The Post article hints at several reasons for this. First, unlike anti-dumping or CVD cases, Section 421 cases don't involve allegations of unfair trade or an independent determination of dumping/subsidization by the Department of Commerce. This makes them cheaper and faster (only about 6 months, compared to a year or more) than AD/CVD cases. Second, unlike "normal" safeguards cases ("Section 201" actions) that have a "serious injury" threshold, 421's standard of "market disruption" is lower and thus easier for petitioners to prove. Third, normal safeguards cases by law must apply to all importing countries, while 421 only targets China - thus it's politically easier to demagogue the issue, and (non-China) foreign resistance is minimal. Given these facts, the President's discretion in 421 cases is the biggest impediment to a "successful" result for petitioners. Bush opposed any protection in all four ITC affirmative 421 decisions, causing domestics to just stop trying. But if Obama sides with the USW, it's game on for the unions, and they don't even need industry support. (And simply the filing of a few more petitions will affect tradeflows as the Chinese pull back.)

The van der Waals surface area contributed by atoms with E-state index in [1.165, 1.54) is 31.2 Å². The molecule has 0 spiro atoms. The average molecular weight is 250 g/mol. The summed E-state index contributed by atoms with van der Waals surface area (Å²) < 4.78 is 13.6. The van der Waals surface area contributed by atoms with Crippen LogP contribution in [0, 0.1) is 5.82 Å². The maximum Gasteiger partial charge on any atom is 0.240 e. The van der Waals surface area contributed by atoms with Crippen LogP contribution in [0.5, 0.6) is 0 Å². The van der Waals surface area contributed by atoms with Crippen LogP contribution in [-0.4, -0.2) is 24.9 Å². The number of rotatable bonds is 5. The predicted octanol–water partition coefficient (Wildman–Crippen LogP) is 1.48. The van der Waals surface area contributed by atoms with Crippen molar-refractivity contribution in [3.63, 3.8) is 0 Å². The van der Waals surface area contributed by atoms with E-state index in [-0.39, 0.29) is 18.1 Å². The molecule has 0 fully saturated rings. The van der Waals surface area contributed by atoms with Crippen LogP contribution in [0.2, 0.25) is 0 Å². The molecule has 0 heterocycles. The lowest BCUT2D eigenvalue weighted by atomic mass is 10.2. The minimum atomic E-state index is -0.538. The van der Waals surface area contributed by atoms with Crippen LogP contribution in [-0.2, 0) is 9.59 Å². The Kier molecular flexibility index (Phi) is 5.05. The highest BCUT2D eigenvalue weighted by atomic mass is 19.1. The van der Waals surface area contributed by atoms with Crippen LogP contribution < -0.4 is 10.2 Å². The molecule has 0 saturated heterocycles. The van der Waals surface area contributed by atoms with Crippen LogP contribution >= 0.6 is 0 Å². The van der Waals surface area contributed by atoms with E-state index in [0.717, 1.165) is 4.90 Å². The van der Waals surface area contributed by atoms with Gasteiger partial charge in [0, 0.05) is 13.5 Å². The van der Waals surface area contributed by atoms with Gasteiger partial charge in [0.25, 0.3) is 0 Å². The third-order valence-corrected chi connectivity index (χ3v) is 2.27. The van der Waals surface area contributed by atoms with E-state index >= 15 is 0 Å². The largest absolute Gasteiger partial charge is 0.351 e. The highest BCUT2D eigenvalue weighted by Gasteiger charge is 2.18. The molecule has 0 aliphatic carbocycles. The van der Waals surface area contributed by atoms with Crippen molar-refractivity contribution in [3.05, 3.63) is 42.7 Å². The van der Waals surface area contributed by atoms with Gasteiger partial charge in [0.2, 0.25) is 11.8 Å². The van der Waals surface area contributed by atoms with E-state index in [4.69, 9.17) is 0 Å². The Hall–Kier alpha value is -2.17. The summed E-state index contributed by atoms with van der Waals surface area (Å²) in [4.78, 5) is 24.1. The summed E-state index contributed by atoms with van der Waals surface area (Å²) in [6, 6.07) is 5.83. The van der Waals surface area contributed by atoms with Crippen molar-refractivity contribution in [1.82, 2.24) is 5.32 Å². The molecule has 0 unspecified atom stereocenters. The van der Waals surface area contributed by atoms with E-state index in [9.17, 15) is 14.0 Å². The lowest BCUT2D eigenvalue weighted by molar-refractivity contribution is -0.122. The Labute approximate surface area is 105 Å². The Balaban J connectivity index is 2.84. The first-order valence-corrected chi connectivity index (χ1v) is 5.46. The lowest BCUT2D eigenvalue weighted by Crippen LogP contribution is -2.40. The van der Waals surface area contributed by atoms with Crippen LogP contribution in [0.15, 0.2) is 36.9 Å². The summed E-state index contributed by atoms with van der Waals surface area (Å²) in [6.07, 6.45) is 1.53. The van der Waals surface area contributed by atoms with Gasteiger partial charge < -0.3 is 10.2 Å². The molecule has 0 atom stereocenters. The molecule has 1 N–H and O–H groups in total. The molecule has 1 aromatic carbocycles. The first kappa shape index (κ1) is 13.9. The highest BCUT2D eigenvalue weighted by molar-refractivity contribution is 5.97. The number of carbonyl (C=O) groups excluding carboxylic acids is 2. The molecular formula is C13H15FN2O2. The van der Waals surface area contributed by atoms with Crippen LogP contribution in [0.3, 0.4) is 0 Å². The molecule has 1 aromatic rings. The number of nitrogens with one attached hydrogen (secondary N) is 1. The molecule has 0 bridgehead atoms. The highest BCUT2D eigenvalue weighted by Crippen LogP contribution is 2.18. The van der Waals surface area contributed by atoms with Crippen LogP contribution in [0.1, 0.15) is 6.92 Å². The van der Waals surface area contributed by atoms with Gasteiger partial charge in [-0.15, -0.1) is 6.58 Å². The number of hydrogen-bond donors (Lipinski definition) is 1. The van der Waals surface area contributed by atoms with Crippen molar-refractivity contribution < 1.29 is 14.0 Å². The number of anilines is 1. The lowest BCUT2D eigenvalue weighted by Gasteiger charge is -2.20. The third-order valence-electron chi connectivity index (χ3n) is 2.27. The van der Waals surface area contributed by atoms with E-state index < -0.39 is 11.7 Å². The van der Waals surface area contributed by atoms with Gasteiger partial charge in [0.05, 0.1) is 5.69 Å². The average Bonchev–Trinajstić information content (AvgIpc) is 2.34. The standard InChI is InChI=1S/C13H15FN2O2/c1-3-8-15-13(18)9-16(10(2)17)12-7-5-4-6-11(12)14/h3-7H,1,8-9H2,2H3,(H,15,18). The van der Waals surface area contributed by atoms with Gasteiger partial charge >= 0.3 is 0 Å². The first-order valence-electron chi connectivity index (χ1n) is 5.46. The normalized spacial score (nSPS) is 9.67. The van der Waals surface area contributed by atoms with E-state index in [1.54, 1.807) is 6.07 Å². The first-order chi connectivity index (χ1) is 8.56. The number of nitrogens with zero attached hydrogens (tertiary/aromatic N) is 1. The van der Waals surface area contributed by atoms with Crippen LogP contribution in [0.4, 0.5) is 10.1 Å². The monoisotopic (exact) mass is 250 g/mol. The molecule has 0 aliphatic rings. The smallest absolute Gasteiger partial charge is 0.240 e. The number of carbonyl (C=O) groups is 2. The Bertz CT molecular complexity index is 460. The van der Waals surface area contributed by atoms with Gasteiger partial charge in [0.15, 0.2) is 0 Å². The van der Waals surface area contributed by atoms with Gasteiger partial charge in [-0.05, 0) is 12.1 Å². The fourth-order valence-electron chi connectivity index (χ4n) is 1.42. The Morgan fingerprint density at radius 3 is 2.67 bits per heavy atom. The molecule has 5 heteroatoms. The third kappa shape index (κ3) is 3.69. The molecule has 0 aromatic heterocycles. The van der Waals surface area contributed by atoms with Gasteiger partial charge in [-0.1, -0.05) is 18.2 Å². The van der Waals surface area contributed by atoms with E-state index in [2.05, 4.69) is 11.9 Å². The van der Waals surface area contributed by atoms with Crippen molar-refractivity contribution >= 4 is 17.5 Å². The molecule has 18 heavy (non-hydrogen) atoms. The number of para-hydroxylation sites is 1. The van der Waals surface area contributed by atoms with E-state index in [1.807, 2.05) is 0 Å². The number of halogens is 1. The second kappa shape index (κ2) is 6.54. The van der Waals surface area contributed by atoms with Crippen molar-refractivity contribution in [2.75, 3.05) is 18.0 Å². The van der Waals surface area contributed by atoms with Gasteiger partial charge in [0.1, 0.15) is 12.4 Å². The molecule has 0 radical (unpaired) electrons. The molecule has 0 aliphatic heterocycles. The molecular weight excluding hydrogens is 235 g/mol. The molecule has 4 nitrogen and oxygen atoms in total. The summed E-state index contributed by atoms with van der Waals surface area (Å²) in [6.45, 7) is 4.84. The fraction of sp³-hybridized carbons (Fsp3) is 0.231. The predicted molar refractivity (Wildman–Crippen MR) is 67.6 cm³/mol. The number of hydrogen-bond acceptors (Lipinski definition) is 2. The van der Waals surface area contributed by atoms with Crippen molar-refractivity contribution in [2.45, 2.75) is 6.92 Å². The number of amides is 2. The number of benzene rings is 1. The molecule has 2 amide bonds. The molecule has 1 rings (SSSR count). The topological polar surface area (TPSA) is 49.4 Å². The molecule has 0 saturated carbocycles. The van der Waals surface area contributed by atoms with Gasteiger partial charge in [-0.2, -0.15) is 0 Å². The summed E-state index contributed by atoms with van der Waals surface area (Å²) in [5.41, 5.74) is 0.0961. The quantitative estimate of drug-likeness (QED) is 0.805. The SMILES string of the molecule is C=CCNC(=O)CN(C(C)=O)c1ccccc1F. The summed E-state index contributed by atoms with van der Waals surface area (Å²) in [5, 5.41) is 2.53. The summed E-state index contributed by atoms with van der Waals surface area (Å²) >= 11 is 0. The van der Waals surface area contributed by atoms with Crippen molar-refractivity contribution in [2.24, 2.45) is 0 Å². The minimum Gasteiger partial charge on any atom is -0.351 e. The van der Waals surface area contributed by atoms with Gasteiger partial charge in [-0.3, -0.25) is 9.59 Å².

3) Given points 1 & 2, the Chinese are very, very serious about this decision, and they're not going to take it lying down. Shortly after the 421 case was announced, China's Commerce Minister Chen Deming wrote in the Wall Street Journal Asia called the 421 case a "regrettable" one that "will seriously test China-U.S. economic and trade relations." For China, this was a very unusual, although still pretty subtle, public warning to President Obama.

But it was nothing compared to yesterday's statements from Deputy Commerce Minister Fu Ziying, according to the AP:
"I believe the case is neither supported by facts nor does it have valid legal grounds," ....

"It is against basic WTO principles and looks like trade protectionism," Fu said. "We hope the U.S. government will refrain from taking action, for the long-term healthy and stable development of U.S.-Chinese relations."

If Deming's statements, the Chinese Tire Industry's lobbying, and Ziying's bold allegations don't get the President's attention, nothing will. This has the all the makings of a serious bilateral conflict.

So mark your calendars, folks. On September 17, we're going to learn a lot about President Obama's views on US trade policy. And on September 18, we might be in the middle of a good ol' fashioned trade war with China, just so Obama could toss a bone to his USW buddies.

Let's hope the cooler, and less political, heads at the White House prevail.